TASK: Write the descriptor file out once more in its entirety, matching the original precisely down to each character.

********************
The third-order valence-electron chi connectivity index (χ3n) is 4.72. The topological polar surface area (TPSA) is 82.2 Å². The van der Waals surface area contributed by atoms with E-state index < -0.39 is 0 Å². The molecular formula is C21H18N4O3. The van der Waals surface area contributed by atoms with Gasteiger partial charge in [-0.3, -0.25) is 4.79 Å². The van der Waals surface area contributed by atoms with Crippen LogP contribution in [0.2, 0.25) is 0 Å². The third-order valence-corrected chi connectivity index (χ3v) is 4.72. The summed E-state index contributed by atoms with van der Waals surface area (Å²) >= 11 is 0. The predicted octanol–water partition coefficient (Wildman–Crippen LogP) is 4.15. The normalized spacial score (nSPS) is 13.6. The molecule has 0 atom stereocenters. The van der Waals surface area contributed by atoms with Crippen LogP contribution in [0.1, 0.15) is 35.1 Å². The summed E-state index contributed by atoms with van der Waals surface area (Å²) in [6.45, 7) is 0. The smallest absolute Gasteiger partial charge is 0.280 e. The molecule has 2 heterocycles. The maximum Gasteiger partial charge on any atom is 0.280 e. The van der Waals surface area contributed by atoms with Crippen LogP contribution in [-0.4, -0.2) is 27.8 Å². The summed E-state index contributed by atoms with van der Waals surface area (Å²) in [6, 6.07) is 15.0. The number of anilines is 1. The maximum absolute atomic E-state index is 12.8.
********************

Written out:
The third-order valence-electron chi connectivity index (χ3n) is 4.72. The topological polar surface area (TPSA) is 82.2 Å². The van der Waals surface area contributed by atoms with E-state index < -0.39 is 0 Å². The molecular formula is C21H18N4O3. The van der Waals surface area contributed by atoms with Gasteiger partial charge in [-0.3, -0.25) is 4.79 Å². The van der Waals surface area contributed by atoms with Crippen LogP contribution in [0.2, 0.25) is 0 Å². The third-order valence-corrected chi connectivity index (χ3v) is 4.72. The summed E-state index contributed by atoms with van der Waals surface area (Å²) >= 11 is 0. The predicted octanol–water partition coefficient (Wildman–Crippen LogP) is 4.15. The normalized spacial score (nSPS) is 13.6. The molecule has 0 atom stereocenters. The van der Waals surface area contributed by atoms with Crippen LogP contribution in [0.1, 0.15) is 35.1 Å². The summed E-state index contributed by atoms with van der Waals surface area (Å²) in [6.45, 7) is 0. The smallest absolute Gasteiger partial charge is 0.280 e. The molecule has 2 heterocycles. The maximum Gasteiger partial charge on any atom is 0.280 e. The van der Waals surface area contributed by atoms with Crippen LogP contribution in [-0.4, -0.2) is 27.8 Å². The summed E-state index contributed by atoms with van der Waals surface area (Å²) in [6, 6.07) is 15.0. The number of anilines is 1. The maximum absolute atomic E-state index is 12.8.